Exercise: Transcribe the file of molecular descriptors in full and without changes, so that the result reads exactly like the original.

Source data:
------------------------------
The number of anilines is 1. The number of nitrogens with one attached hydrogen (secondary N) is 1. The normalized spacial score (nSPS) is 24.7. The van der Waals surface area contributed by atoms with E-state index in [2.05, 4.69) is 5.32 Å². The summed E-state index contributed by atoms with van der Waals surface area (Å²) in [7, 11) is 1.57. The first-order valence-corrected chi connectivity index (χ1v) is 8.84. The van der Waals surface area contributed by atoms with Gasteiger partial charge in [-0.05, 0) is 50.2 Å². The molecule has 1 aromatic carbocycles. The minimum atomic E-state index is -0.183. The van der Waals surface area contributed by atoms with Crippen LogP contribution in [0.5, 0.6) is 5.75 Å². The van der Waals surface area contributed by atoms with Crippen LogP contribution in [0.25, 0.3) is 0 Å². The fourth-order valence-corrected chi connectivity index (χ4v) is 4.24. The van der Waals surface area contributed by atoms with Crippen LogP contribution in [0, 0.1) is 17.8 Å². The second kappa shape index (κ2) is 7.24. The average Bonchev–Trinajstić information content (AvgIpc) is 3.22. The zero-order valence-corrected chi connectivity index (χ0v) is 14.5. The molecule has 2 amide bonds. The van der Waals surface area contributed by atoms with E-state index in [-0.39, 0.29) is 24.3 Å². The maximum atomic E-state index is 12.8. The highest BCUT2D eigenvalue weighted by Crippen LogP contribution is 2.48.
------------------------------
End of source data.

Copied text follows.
The number of anilines is 1. The number of nitrogens with one attached hydrogen (secondary N) is 1. The normalized spacial score (nSPS) is 24.7. The van der Waals surface area contributed by atoms with E-state index in [2.05, 4.69) is 5.32 Å². The summed E-state index contributed by atoms with van der Waals surface area (Å²) in [7, 11) is 1.57. The first-order valence-corrected chi connectivity index (χ1v) is 8.84. The van der Waals surface area contributed by atoms with Gasteiger partial charge in [-0.05, 0) is 50.2 Å². The molecule has 1 aromatic carbocycles. The minimum atomic E-state index is -0.183. The van der Waals surface area contributed by atoms with Crippen LogP contribution in [0.5, 0.6) is 5.75 Å². The van der Waals surface area contributed by atoms with Crippen LogP contribution in [0.25, 0.3) is 0 Å². The fourth-order valence-corrected chi connectivity index (χ4v) is 4.24. The van der Waals surface area contributed by atoms with Crippen LogP contribution in [0, 0.1) is 17.8 Å². The second kappa shape index (κ2) is 7.24. The average Bonchev–Trinajstić information content (AvgIpc) is 3.22. The zero-order valence-corrected chi connectivity index (χ0v) is 14.5. The molecule has 2 amide bonds. The van der Waals surface area contributed by atoms with E-state index in [-0.39, 0.29) is 24.3 Å². The maximum atomic E-state index is 12.8. The highest BCUT2D eigenvalue weighted by Crippen LogP contribution is 2.48.